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Friday, 8 June 2012

Classic Film Review: Black Narcissus (1947)

Black Narcissus tells the story of a group of nuns dispatched to run a new convent and school high up in the Himalayas, led by Sister Clodagh (Deborah Kerr). The old palace they have been given for the purpose is perpetually windy, an attribute that adds to the tension in the film and is never neglected for a moment. In fact, the sheer love and detail that went into the setting and staging make it a film to remember. Although it was all created at Pinewood Studios, the film has an epic feeling about it, colourful and vibrant with the kinks barely noticeable.

Sister Clodagh faces many tribulations in her post but the worst threat comes from within - Sister Ruth (Kathleen Byron) develops a crush on local British agent Mr Dean (David Farrar) and becomes jealous of his difficult relationship with Sister Clodagh. This eventually leads to her mental instability taking hold and provides the climax to the film which takes place, rather fittingly, at the bell atop the cliff. Byron makes a thoroughly convincing villain and, although some early scenes seem over-the-top, her final descent into madness is nothing less than terrifying. Equally, the rest of the nuns have their small parts to play as they adjust to their surroundings, my favourite being Judith Furse as Sister Briony. The most intriguing cast member is probably Jean Simmons as local girl Kanchi who absconds with the general's son. It's an entirely silent part, requiring some skill in body language and manipulation of others without ever uttering a word. Having been distinctly unimpressed by Simmons in other roles, I may have come to appreciate her talent as Kanchi.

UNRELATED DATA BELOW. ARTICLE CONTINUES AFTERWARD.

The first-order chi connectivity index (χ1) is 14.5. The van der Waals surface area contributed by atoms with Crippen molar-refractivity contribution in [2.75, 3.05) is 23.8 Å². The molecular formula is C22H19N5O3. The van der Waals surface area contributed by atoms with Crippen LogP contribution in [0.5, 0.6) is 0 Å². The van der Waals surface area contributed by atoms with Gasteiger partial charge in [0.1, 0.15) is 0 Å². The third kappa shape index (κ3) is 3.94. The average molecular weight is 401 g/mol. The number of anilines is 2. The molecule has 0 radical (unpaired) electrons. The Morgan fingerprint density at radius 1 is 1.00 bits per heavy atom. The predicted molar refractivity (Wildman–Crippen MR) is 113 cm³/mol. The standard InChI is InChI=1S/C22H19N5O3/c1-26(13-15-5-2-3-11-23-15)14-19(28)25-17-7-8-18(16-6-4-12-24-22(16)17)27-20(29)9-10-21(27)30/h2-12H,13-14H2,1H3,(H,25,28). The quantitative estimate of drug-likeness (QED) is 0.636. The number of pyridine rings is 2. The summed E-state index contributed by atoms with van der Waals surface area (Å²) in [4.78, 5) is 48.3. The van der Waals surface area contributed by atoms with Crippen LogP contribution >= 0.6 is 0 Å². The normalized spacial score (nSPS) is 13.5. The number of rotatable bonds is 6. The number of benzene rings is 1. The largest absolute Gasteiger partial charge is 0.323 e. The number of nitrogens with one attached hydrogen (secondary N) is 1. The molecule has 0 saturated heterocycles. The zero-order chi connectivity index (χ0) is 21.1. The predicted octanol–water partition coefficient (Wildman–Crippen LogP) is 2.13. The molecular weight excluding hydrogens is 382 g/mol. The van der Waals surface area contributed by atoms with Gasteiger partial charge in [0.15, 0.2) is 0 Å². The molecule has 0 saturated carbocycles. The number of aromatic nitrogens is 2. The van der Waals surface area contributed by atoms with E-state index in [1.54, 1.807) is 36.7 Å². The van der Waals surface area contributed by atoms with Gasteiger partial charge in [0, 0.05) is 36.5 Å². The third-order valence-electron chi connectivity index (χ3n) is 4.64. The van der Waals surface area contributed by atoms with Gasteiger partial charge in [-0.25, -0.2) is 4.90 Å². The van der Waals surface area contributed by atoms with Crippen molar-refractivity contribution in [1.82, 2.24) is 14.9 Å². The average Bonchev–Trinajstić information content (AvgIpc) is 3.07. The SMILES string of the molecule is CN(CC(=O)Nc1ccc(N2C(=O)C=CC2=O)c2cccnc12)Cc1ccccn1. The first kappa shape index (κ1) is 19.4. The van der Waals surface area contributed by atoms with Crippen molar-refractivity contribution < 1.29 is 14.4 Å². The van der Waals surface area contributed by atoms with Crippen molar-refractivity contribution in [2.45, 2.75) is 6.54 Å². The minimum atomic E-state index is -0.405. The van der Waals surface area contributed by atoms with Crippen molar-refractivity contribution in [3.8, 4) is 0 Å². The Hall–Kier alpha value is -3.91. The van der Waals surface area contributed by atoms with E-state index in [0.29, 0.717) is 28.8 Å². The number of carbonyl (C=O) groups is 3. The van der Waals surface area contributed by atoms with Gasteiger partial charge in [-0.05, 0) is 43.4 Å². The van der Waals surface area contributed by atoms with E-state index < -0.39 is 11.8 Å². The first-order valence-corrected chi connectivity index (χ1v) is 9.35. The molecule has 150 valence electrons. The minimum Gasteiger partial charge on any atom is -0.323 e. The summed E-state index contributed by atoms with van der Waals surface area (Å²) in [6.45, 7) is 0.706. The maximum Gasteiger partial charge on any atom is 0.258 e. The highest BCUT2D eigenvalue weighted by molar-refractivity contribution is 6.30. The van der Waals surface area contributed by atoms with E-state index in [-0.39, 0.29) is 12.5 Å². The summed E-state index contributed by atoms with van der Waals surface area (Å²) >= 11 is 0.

This film is rightly considered a classic. Everything from the cast to the atmospheric palace to the surrounding area is beautifully arranged. The bell that provides the backdrop for the finale becomes a running motif, as does the wind. The final scene of rain drops falling and then intensifying may be one of the most memorable finales in film history. It's so subtle yet poignant as the nuns disappear into the distance. Definitely one I'd recommend for those who haven't seen it and are interested in tense pieces of cinema.

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